HBO’s Q3 revenue for the third quarter was $1.8 billion, down 2.1% year-over-year, driven by lower content sales and lower licensing revenue, partially offset by growth in international revenue (primarily due to the May 2020 acquisition of the remaining interest in HBO Latin America Group and higher domestic direct-to-consumer subscribers). HBO operating expenses totaled $1.7 billion, up 55.7%, driven by increased programming investment related to the launch of HBO Max. As a result, HBO’s operating income margin was 3.4%, down dramatically from 39.3% in the year-earlier quarter.

Stankey told analysts that on HBO Max, “I would say absent the pandemic the game has played out much the way we expected it to play out.” The COVID pandemic has “put us in a tough spot” with HBO Max originals with production shutdowns, which are the key driver of subscriber signups whereas retention is driven by library titles, Stankey said. Overall, about 130 of Warner Bros.’ 180 TV and film productions that were in progress when the first wave of coronavirus hit have resumed, he said.

On the plans for HBO Max’s expansion into ad-supported VOD in 2021, Stankey said that will be “an important feature add-on” given the core HBO Max’s relatively high $15 monthly price point. The new AVOD tier — which will not be free and won’t serve ads in HBO originals — “allows us to not only broaden the platform offering, at a different price point” but also let AT&T and WarnerMedia use it strategically to promote other products and services.

Warner Bros. revenue for Q3 was $2.4 billion, down 27.7% versus the year-ago quarter, driven by the postponement of theatrical and home entertainment releases as well as lower revenue from TV licensing and productions. Warner Bros. operating expenses totaled $2.0 billion, down 26.6 percent versus the third quarter of 2019, primarily due to the production hiatus and lower marketing expenses.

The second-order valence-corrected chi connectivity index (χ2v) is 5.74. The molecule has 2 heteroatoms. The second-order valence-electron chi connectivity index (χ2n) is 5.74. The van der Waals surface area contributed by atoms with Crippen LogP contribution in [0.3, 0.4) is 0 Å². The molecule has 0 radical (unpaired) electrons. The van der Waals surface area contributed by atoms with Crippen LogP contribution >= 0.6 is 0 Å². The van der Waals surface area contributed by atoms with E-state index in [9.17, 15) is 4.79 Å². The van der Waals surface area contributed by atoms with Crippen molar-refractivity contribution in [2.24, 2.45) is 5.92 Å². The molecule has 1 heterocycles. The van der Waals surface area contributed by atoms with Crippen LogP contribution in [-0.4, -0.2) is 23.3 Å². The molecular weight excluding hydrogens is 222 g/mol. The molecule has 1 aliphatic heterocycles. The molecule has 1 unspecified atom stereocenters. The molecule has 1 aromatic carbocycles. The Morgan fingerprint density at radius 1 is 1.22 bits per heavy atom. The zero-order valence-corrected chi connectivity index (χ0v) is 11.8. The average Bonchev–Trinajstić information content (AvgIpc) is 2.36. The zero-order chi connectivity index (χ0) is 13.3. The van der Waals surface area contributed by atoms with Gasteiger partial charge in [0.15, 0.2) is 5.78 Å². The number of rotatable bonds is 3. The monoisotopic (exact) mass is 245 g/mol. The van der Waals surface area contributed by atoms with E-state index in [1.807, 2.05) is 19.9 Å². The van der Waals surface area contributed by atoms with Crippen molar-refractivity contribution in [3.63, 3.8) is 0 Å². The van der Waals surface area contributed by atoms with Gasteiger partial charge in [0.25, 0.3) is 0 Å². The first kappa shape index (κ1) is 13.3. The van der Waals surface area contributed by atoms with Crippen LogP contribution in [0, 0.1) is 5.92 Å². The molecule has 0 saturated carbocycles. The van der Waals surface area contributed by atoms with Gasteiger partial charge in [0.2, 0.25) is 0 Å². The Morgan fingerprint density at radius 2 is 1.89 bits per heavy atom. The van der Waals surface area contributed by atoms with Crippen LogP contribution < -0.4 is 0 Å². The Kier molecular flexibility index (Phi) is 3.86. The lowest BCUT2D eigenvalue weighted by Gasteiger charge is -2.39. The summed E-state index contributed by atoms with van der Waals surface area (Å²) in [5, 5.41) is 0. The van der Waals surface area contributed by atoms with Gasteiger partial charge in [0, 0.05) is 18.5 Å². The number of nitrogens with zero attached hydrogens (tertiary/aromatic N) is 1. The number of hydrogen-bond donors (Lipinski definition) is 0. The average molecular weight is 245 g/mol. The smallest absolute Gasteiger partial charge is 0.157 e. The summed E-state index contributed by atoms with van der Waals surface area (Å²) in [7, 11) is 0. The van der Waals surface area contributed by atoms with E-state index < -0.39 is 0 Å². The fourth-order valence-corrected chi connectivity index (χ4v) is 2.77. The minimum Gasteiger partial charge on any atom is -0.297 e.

AT&T’s 627,000 total video subscriber losses were primarily in its sagging DirecTV unit, which the telco has reportedly been trying to sell or spin off. Total “premium TV” subscribers (including DirecTV and the AT&T TV broadband service) were 17.1 million, down 590,000 sequentially and representing a loss of 3.3 million over the past 12 months. AT&T TV Now, the telco’s over-the-top service, shrank to 683,000, a loss of 37,000 in Q3 and down 462,000 year-over-year.

Overall, AT&T revenue was $42.3 billion, down from $44.6 billion in the year-ago period, with adjusted earnings per share of 76 cents versus 94 cents in the year-ago quarter. That topped Wall Street estimates for revenue of $41.61 billion and was in-line with EPS forecasts.

For the quarter, revenue declines — in addition to those at Warner Bros. — included domestic video, legacy wireline services and Latin America due to foreign exchange pressure. Those declines were partly offset by higher wireless equipment revenues and higher ad revenue associated with sports leagues shifting their schedules from the first half of 2020.

In the AT&T Entertainment group, the company posted a record high 357,000 AT&T Fiber net adds and 158,000 total broadband net adds.

Stankey, in his prepared remarks, also touted AT&T’s wireless postpaid growth as “the strongest that it’s been in years,” with 1 million net additions including 645,000 phones. The company expects 2020 free cash flow to be at lest $26 billion, which “positions us to continue investing in our growth areas and pay down debt,” according to Stankey.

Cynthia Littleton contributed to this report.